- Selected Topics
- Accessing the General Curriculum
- Auditory Training
- Calendar Systems
- Concept Development
- Daily Living Skills
- Environmental Considerations
- Harmonious Interactions
- Lilli Nielsen and Active Learning
- Orientation & Mobility
- Play & Recreation
- Social Interactions
- Tactile Strategies
- Universal Design for Learning
- van Dijk Approach
How to Achieve High-Quality Implementation: Conceptual Frameworks and Research Bibliography
The resources (primarily journal articles) below provide in-depth information about components of high-quality implementation based on research and other literature (e.g., theory, conceptual frameworks)
Much of the research about effective implementation and TA is from the field of public health. Thus, many of the resources on this list use the term “prevention.” The resources themselves are still very relevant to implementation and TA in educational settings.
Wandersman, A., Duffy, J., Flaspohler,
P., Noonan, R., Lubell, K., Stillman, L., Blachman, M., et al. (2008). Bridging
the gap between prevention research and practice: the interactive systems
framework for dissemination and implementation. American journal of
community psychology, 41(3-4), 171–81.
Conceptual framework that describes how three systems must work together in order to build the individual and organizational capacity needed to carry out an intervention. The systems are 1) knowledge and translation system, 2) support system (i.e., TA), and 3) delivery system (the people/agencies actually carrying out the intervention).
Wandersman, A., Chien, V. H., &
Katz, J. (2012). Toward an Evidence-Based System for Innovation Support for
Implementing Innovations with Quality: Tools, Training, Technical Assistance,
and Quality Assurance/Quality Improvement. American journal of community
Describes the steps needed to achieve outcomes: a) conduct needs assessment, b) set goals, c) consider best/promising practices, d) assess fit, e) address capacity issues, f) develop a plan, g) implement plan and conduct process evaluation, h) conduct outcome evaluation, i) engage in continuous quality improvement, and j) address sustainability issues. Reviews relevant research that supports these steps.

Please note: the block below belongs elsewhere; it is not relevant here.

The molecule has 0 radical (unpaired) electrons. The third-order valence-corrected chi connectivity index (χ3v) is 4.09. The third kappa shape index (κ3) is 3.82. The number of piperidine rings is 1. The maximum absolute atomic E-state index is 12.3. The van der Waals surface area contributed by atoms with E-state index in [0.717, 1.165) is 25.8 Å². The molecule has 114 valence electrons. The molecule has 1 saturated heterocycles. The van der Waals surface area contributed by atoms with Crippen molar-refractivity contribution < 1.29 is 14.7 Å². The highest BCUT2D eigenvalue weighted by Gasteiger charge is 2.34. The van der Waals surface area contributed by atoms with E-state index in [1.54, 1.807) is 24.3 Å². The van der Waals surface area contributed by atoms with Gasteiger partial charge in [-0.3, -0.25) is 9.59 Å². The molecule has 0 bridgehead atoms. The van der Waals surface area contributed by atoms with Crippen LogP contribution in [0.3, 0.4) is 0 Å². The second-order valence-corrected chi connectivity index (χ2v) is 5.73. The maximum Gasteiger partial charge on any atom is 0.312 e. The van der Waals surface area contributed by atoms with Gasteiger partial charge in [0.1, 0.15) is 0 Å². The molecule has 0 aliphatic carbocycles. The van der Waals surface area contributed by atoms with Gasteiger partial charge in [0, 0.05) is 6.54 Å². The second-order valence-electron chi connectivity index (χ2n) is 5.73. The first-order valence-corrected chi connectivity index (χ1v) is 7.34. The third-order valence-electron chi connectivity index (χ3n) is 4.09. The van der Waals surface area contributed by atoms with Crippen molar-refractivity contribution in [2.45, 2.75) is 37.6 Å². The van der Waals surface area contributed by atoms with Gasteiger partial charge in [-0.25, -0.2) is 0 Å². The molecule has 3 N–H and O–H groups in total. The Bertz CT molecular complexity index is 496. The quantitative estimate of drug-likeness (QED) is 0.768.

Flaspohler, P., Duffy, J.,
Wandersman, A., Stillman, L., & Maras, M. a. (2008). Unpacking prevention
capacity: an intersection of research-to-practice models and community-centered
models. American journal of community psychology, 41(3-4),
A whole entire article that is all about capacity! Provides a taxonomy of capacity by level (individual, organizational, and community) and type (general and innovation specific).
Fixsen, D. L., Blase, K. a., Naoom,
S. F., & Wallace, F. (2009). Core Implementation Components. Research on
Social Work Practice, 19(5), 531–540.
Similar to Wandersman, Chien, & Katz (2012), above, this article looks at things that need to be in place in order for implementation to be successful. I this case, though, rather than steps, it reviews key components of implementation: a) staff selection, b) preservice and inservice training, c)ongoing consultation & training, d) assessing staff performance, e) decision-support data systems, f) administrative support, and g) systems interventions (strategies to work with external systems to ensure the availability of the financial, organizational, and human resources required to support the work of practitioners). Also covers stages of implementation.
Fixsen, Dean L., Naoom, S. F., Blase, K. A., Friedman, R. M., & Wallace, F. (2005). Implementation research: A synthesis of the literature. Tampa, FL: University of South Florida, Louis de la Parte Florida Mental Health Institute, The National Implementation Research Network (FMHI Publication #231). Available at: http://cfs.cbcs.usf.edu/publications/detail.cfm?id=137 This extensive literature review and synthesis is the basis for the article directly above (Fixsen, et al., 2009)
SISEP stands for State Implementation and Scaling-Up of Evidence-Based Practices. This is Dean Fixsen's most current implementation project. The site includes a number of resources.
Meyers, D. C., Durlak, J. a, &
Wandersman, A. (2012). The Quality Implementation Framework: A Synthesis of
Critical Steps in the Implementation Process. American journal of community
Another research- and theory-based framework that describes critical steps of implementation. There are 14 steps that take place within the following four phases: a) Initial Considerations Regarding the Host Setting, b) Creating a Structure for Implementation, c) Ongoing Structure Once Implementation Begins, and d) Improving Future Applications (i.e., learning from experience).
Domitrovich, C. E., Bradshaw, C.
P., Poduska, J. M., Hoagwood, K., Buckley, J. a., Olin, S., Romanelli, L. H.,
et al. (2008). Maximizing the Implementation Quality of Evidence-Based
Preventive Interventions in Schools: A Conceptual Framework. Advances in
School Mental Health Promotion, 1(3), 6–28.
This model describes characteristics that contribute to high-quality implementation according to levels: a) macro level (e.g., policies, financing, partnerships), b) school level (e.g., resources, decision structure, administrative leadership, and c) individual level (e.g., professional characteristics, attitudes).